Back in Montréal, I attended a short meeting of two days at Université de Québec à Montréal (UQAM), reuniting a wide range of people working in the forest industry in Québec: among which many researchers, students and forest engineers. The Conference was good, but a bit far from my personal work interests for me to be really engaged during the talks. In spite of this, my presentation went really well again and I had a good time interacting with other students and my lab colleagues.

TRIA-Net Annual General Meeting

Shortly after the previous conference, I had to take a flight to Edmonton (Alberta) where I had to present along with a colleague a scientific poster. This meeting regroups a network of Canadian researchers trying to figure out together what we could do about that mountain pine beetle situation in Canada. It was my second presence to this meeting and it’s always great to see again all those interesting and competent persons working every day directly with this insect. I didn’t had the chance to explore Edmonton, but the University of Alberta campus and its surroundings sure are much nicer than our own campus at Université de Montréal.

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Source: TRIA-Net, University of Alberta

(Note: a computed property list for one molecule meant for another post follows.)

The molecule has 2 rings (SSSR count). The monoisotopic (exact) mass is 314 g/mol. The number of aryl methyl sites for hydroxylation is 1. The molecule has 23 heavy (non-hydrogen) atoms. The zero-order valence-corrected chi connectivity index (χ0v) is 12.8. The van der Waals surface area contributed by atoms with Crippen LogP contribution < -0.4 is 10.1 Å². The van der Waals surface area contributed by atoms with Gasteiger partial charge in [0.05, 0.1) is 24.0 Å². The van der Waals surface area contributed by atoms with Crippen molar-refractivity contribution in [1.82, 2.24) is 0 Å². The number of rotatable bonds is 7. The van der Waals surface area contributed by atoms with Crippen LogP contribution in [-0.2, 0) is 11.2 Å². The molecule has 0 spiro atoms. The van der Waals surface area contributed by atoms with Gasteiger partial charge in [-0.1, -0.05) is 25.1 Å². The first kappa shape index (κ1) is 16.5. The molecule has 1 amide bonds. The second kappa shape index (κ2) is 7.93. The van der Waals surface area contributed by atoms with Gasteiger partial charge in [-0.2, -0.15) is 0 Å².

FCM Summer School

I had to cut short my participation at the TRIA-Net meeting to go to a summer school a bit north of Montréal, after taking a red-eye flight from Edmonton. This formation is offered by the Forest Complexity Modelling program who financed my researches last year. The one week formation happened this year at the Station de Biologie des Laurentides, a research facility owned by my university in a wild setting, not far from Montréal.

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Source: Virginie Angers, UQAM

Arriving on Wednesday, I was a bit groggy after the night flight but I soon recovered and was able to take part in discussions with other students attending the course. Through the rest of the week, we had good presentations from researchers on various topics, mostly about the modelling of forests ecosystems. My colleague and I quite enjoyed the spot, that we know very well by now, although there were lots of black flies.

Paul